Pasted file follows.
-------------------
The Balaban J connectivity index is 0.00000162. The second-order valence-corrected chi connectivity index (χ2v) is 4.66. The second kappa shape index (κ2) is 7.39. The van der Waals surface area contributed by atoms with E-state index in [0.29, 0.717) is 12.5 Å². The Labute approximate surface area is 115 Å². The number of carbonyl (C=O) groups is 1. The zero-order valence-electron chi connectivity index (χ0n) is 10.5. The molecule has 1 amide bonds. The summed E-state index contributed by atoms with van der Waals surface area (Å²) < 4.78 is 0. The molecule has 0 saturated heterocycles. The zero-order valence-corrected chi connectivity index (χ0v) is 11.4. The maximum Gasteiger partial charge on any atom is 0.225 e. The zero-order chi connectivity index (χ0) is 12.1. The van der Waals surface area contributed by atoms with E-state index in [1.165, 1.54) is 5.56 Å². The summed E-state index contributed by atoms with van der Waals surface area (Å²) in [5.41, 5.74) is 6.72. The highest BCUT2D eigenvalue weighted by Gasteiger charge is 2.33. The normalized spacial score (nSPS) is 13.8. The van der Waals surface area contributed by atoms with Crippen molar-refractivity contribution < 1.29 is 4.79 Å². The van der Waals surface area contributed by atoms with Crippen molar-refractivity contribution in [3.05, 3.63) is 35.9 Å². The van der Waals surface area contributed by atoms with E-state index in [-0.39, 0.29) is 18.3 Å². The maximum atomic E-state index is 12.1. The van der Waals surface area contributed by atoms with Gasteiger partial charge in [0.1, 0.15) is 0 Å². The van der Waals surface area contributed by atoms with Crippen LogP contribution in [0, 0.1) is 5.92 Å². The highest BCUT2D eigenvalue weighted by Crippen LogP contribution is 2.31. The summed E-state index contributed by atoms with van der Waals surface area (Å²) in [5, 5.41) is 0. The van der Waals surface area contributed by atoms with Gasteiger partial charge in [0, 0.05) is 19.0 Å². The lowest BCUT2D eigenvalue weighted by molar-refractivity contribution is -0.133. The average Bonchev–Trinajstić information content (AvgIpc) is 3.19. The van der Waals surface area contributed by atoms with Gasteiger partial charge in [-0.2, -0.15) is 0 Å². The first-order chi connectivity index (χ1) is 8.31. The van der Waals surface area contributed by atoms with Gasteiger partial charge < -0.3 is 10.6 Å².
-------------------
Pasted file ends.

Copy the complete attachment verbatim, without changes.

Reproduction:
The Balaban J connectivity index is 0.00000162. The second-order valence-corrected chi connectivity index (χ2v) is 4.66. The second kappa shape index (κ2) is 7.39. The van der Waals surface area contributed by atoms with E-state index in [0.29, 0.717) is 12.5 Å². The Labute approximate surface area is 115 Å². The number of carbonyl (C=O) groups is 1. The zero-order valence-electron chi connectivity index (χ0n) is 10.5. The molecule has 1 amide bonds. The summed E-state index contributed by atoms with van der Waals surface area (Å²) < 4.78 is 0. The molecule has 0 saturated heterocycles. The zero-order valence-corrected chi connectivity index (χ0v) is 11.4. The maximum Gasteiger partial charge on any atom is 0.225 e. The zero-order chi connectivity index (χ0) is 12.1. The van der Waals surface area contributed by atoms with E-state index in [1.165, 1.54) is 5.56 Å². The summed E-state index contributed by atoms with van der Waals surface area (Å²) in [5.41, 5.74) is 6.72. The highest BCUT2D eigenvalue weighted by Gasteiger charge is 2.33. The normalized spacial score (nSPS) is 13.8. The van der Waals surface area contributed by atoms with Crippen molar-refractivity contribution < 1.29 is 4.79 Å². The van der Waals surface area contributed by atoms with Crippen molar-refractivity contribution in [3.05, 3.63) is 35.9 Å². The van der Waals surface area contributed by atoms with E-state index in [-0.39, 0.29) is 18.3 Å². The maximum atomic E-state index is 12.1. The van der Waals surface area contributed by atoms with Gasteiger partial charge in [0.1, 0.15) is 0 Å². The van der Waals surface area contributed by atoms with Crippen LogP contribution in [0, 0.1) is 5.92 Å². The highest BCUT2D eigenvalue weighted by Crippen LogP contribution is 2.31. The summed E-state index contributed by atoms with van der Waals surface area (Å²) in [5, 5.41) is 0. The van der Waals surface area contributed by atoms with Gasteiger partial charge in [0, 0.05) is 19.0 Å². The lowest BCUT2D eigenvalue weighted by molar-refractivity contribution is -0.133. The average Bonchev–Trinajstić information content (AvgIpc) is 3.19. The van der Waals surface area contributed by atoms with Gasteiger partial charge in [-0.2, -0.15) is 0 Å². The first-order chi connectivity index (χ1) is 8.31. The van der Waals surface area contributed by atoms with Gasteiger partial charge < -0.3 is 10.6 Å².